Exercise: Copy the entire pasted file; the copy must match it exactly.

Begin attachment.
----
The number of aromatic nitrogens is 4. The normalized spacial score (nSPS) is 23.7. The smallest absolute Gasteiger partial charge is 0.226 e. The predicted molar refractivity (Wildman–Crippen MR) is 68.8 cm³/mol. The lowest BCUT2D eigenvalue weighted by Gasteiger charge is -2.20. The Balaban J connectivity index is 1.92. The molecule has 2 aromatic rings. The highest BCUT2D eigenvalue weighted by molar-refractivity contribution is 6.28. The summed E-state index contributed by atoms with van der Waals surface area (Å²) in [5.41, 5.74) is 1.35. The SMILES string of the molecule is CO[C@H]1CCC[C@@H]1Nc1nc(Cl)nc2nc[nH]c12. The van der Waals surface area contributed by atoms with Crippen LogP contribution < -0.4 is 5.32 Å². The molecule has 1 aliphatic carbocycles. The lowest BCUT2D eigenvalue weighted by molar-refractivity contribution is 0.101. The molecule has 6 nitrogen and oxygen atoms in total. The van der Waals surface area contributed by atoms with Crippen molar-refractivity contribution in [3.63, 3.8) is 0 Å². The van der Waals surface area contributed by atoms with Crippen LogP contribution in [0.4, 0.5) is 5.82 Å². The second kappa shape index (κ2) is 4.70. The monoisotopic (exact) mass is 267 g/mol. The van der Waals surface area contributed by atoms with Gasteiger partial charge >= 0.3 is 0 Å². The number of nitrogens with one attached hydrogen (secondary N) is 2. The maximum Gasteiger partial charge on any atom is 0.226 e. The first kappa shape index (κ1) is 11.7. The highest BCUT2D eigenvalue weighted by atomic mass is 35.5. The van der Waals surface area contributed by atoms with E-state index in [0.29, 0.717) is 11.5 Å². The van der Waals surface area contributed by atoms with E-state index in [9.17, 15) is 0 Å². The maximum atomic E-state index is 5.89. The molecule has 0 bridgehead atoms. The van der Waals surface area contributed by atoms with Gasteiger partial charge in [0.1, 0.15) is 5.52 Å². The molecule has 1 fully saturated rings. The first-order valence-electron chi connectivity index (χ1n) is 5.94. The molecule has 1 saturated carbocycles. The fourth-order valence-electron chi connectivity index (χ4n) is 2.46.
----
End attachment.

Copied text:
The number of aromatic nitrogens is 4. The normalized spacial score (nSPS) is 23.7. The smallest absolute Gasteiger partial charge is 0.226 e. The predicted molar refractivity (Wildman–Crippen MR) is 68.8 cm³/mol. The lowest BCUT2D eigenvalue weighted by Gasteiger charge is -2.20. The Balaban J connectivity index is 1.92. The molecule has 2 aromatic rings. The highest BCUT2D eigenvalue weighted by molar-refractivity contribution is 6.28. The summed E-state index contributed by atoms with van der Waals surface area (Å²) in [5.41, 5.74) is 1.35. The SMILES string of the molecule is CO[C@H]1CCC[C@@H]1Nc1nc(Cl)nc2nc[nH]c12. The van der Waals surface area contributed by atoms with Crippen LogP contribution < -0.4 is 5.32 Å². The molecule has 1 aliphatic carbocycles. The lowest BCUT2D eigenvalue weighted by molar-refractivity contribution is 0.101. The molecule has 6 nitrogen and oxygen atoms in total. The van der Waals surface area contributed by atoms with Crippen molar-refractivity contribution in [3.63, 3.8) is 0 Å². The van der Waals surface area contributed by atoms with Crippen LogP contribution in [0.4, 0.5) is 5.82 Å². The second kappa shape index (κ2) is 4.70. The monoisotopic (exact) mass is 267 g/mol. The van der Waals surface area contributed by atoms with Gasteiger partial charge >= 0.3 is 0 Å². The number of nitrogens with one attached hydrogen (secondary N) is 2. The maximum Gasteiger partial charge on any atom is 0.226 e. The first kappa shape index (κ1) is 11.7. The highest BCUT2D eigenvalue weighted by atomic mass is 35.5. The van der Waals surface area contributed by atoms with E-state index in [0.29, 0.717) is 11.5 Å². The van der Waals surface area contributed by atoms with E-state index in [9.17, 15) is 0 Å². The maximum atomic E-state index is 5.89. The molecule has 0 bridgehead atoms. The van der Waals surface area contributed by atoms with Gasteiger partial charge in [0.1, 0.15) is 5.52 Å². The molecule has 1 fully saturated rings. The first-order valence-electron chi connectivity index (χ1n) is 5.94. The molecule has 1 saturated carbocycles. The fourth-order valence-electron chi connectivity index (χ4n) is 2.46.